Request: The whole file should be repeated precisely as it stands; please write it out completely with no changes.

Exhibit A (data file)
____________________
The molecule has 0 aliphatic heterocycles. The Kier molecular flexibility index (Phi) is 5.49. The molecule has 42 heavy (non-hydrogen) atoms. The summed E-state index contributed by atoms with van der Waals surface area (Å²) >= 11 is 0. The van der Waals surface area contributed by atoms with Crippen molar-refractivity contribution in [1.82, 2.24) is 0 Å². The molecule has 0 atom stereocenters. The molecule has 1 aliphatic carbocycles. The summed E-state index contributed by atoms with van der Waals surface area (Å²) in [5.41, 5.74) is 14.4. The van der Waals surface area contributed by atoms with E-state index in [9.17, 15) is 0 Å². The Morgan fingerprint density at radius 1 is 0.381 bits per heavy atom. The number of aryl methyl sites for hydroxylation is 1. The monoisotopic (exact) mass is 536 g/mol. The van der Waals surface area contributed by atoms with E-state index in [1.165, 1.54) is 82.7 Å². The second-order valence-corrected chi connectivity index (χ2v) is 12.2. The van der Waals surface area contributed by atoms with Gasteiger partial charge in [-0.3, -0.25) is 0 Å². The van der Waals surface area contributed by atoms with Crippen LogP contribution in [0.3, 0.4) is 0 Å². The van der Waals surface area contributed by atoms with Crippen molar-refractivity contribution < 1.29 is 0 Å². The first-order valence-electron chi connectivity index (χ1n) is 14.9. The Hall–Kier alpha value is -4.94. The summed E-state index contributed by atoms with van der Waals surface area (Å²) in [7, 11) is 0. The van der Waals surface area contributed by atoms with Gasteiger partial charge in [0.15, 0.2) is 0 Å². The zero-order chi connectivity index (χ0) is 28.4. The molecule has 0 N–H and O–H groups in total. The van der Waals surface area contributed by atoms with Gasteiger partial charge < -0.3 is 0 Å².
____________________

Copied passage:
The molecule has 0 aliphatic heterocycles. The Kier molecular flexibility index (Phi) is 5.49. The molecule has 42 heavy (non-hydrogen) atoms. The summed E-state index contributed by atoms with van der Waals surface area (Å²) >= 11 is 0. The van der Waals surface area contributed by atoms with Crippen molar-refractivity contribution in [1.82, 2.24) is 0 Å². The molecule has 0 atom stereocenters. The molecule has 1 aliphatic carbocycles. The summed E-state index contributed by atoms with van der Waals surface area (Å²) in [5.41, 5.74) is 14.4. The van der Waals surface area contributed by atoms with E-state index in [9.17, 15) is 0 Å². The Morgan fingerprint density at radius 1 is 0.381 bits per heavy atom. The number of aryl methyl sites for hydroxylation is 1. The monoisotopic (exact) mass is 536 g/mol. The van der Waals surface area contributed by atoms with E-state index in [1.165, 1.54) is 82.7 Å². The second-order valence-corrected chi connectivity index (χ2v) is 12.2. The van der Waals surface area contributed by atoms with Gasteiger partial charge in [-0.3, -0.25) is 0 Å². The van der Waals surface area contributed by atoms with Crippen LogP contribution in [0.3, 0.4) is 0 Å². The van der Waals surface area contributed by atoms with Crippen molar-refractivity contribution < 1.29 is 0 Å². The first-order valence-electron chi connectivity index (χ1n) is 14.9. The Hall–Kier alpha value is -4.94. The summed E-state index contributed by atoms with van der Waals surface area (Å²) in [7, 11) is 0. The van der Waals surface area contributed by atoms with Gasteiger partial charge in [0.15, 0.2) is 0 Å². The zero-order chi connectivity index (χ0) is 28.4. The molecule has 0 N–H and O–H groups in total. The van der Waals surface area contributed by atoms with Gasteiger partial charge < -0.3 is 0 Å².